Secondary Outcomes (explanation)
Insofar as the training provided has adapted to the problem faced by the participants, it is interesting to look beyond the simple acquisition of new knowledge and to evaluate the change in practices likely to be triggered by the acquisition of this new knowledge.

Experimental Design

Experimental Design
We will run a randomized control trial (RCT) to compare the efficiency of treatments A and B in improving the technical knowledge needed to switch to pesticide-free agriculture. Each volunteer participant will be asked to sign an FPIC form specifying that they understand that their participation in the pilot program does not guarantee that they will benefit from free training at the end, as the pilot includes two phases of randomization.
Upstream of the randomization, we will form clusters of farmers on the basis of criteria defined by the project's partner cooperatives. The main criterion will be the geographical location of the members of the cluster, the latter having to be geographically close. In any case, each of the farmers volunteering to participate in the experiment must be a member of one and only one cluster.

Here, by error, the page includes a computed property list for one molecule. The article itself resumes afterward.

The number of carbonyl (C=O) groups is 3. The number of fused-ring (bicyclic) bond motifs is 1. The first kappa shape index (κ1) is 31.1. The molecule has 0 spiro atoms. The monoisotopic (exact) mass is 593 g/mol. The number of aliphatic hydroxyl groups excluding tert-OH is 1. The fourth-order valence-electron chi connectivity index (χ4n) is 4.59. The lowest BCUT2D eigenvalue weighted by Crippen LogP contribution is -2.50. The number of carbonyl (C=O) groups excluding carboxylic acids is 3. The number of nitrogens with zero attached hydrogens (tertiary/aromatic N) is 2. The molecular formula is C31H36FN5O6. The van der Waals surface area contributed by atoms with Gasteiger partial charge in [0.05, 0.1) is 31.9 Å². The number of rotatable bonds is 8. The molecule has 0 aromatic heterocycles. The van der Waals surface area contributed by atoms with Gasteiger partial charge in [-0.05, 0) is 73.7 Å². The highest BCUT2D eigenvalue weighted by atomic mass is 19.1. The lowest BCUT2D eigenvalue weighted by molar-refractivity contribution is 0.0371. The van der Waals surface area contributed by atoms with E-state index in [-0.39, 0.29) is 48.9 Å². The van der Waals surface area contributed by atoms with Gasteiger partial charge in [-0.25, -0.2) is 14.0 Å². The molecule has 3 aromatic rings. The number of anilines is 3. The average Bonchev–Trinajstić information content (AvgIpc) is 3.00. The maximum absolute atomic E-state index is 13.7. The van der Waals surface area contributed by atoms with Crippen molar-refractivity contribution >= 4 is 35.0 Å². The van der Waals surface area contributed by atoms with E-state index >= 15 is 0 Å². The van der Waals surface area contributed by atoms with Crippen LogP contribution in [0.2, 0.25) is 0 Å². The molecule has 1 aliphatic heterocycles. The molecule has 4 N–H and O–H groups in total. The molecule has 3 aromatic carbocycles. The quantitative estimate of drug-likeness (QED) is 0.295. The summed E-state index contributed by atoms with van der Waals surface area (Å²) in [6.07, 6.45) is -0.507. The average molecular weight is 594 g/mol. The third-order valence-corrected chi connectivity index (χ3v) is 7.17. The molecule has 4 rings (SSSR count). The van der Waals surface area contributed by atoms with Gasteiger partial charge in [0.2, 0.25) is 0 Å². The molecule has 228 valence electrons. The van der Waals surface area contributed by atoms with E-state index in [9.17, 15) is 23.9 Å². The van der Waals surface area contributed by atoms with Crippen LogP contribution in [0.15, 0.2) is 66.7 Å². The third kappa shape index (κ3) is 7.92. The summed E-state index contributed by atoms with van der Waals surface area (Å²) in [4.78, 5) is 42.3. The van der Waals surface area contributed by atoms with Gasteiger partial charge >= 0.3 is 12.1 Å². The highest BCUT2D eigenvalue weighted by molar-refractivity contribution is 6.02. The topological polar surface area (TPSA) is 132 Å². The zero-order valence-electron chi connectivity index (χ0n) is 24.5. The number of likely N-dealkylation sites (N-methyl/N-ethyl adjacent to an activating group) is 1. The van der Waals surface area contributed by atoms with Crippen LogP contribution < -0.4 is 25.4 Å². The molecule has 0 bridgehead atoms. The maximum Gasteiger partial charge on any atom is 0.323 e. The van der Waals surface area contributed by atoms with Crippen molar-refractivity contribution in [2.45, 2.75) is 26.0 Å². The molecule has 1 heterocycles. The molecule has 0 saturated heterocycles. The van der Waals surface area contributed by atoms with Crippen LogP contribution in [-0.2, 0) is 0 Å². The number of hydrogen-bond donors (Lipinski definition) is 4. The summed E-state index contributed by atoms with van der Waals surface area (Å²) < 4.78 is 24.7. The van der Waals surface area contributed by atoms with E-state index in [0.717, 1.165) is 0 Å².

In the first phase of randomization (lottery #1), the clusters are randomly assigned to the arms of the trial, which include one control group and two treatment groups. People in the treatment groups then participate in a second lottery (lottery #2), which will designate individuals inside each cluster who will be trained. People in the control group are not offered such an opportunity during the experimental period.
Experimental Design Details
Not available
Randomization Method
Random assignment to the arms of the trial (lottery #1), as well as random selection of injection points (lottery #2) will be performed using computer software.
Randomization Unit
We will randomize clusters.
Was the treatment clustered?

Experiment Characteristics

Sample size: planned number of clusters
480 clusters of 6 farmers each
Sample size: planned number of observations
Total number of farmers is 2880.
Sample size (or number of clusters) by treatment arms
Sample size by treatment arm is 960 farmers (160 clusters)
Minimum detectable effect size for main outcomes (accounting for sample design and clustering)
With alpha = 0.05 and power = 0.8 the minimum detectable effect size, i.e. the minimum difference in knowledge test pass rates is 0.0832.

Institutional Review Boards (IRBs)

IRB Name
IRB Approval Date
IRB Approval Number